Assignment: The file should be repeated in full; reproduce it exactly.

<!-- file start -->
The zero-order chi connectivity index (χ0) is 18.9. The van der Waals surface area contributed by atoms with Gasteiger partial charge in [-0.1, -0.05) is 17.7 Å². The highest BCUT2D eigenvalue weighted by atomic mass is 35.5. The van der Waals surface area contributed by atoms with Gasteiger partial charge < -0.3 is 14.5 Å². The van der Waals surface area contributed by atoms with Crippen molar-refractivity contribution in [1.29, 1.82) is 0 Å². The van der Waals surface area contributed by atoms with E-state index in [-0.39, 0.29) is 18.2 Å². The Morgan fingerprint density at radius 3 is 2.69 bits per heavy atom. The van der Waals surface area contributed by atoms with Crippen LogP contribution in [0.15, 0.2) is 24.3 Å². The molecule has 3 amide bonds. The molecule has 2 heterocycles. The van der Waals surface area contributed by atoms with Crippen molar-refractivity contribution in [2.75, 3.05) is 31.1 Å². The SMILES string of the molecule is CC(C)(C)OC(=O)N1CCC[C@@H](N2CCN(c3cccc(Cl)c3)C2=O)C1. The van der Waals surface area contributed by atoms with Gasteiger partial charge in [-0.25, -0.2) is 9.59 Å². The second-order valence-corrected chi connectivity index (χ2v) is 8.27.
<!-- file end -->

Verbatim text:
The zero-order chi connectivity index (χ0) is 18.9. The van der Waals surface area contributed by atoms with Gasteiger partial charge in [-0.1, -0.05) is 17.7 Å². The highest BCUT2D eigenvalue weighted by atomic mass is 35.5. The van der Waals surface area contributed by atoms with Gasteiger partial charge < -0.3 is 14.5 Å². The van der Waals surface area contributed by atoms with Crippen molar-refractivity contribution in [1.29, 1.82) is 0 Å². The van der Waals surface area contributed by atoms with E-state index in [-0.39, 0.29) is 18.2 Å². The Morgan fingerprint density at radius 3 is 2.69 bits per heavy atom. The van der Waals surface area contributed by atoms with Crippen LogP contribution in [0.15, 0.2) is 24.3 Å². The molecule has 3 amide bonds. The molecule has 2 heterocycles. The van der Waals surface area contributed by atoms with Crippen molar-refractivity contribution in [2.75, 3.05) is 31.1 Å². The SMILES string of the molecule is CC(C)(C)OC(=O)N1CCC[C@@H](N2CCN(c3cccc(Cl)c3)C2=O)C1. The van der Waals surface area contributed by atoms with Gasteiger partial charge in [-0.25, -0.2) is 9.59 Å². The second-order valence-corrected chi connectivity index (χ2v) is 8.27.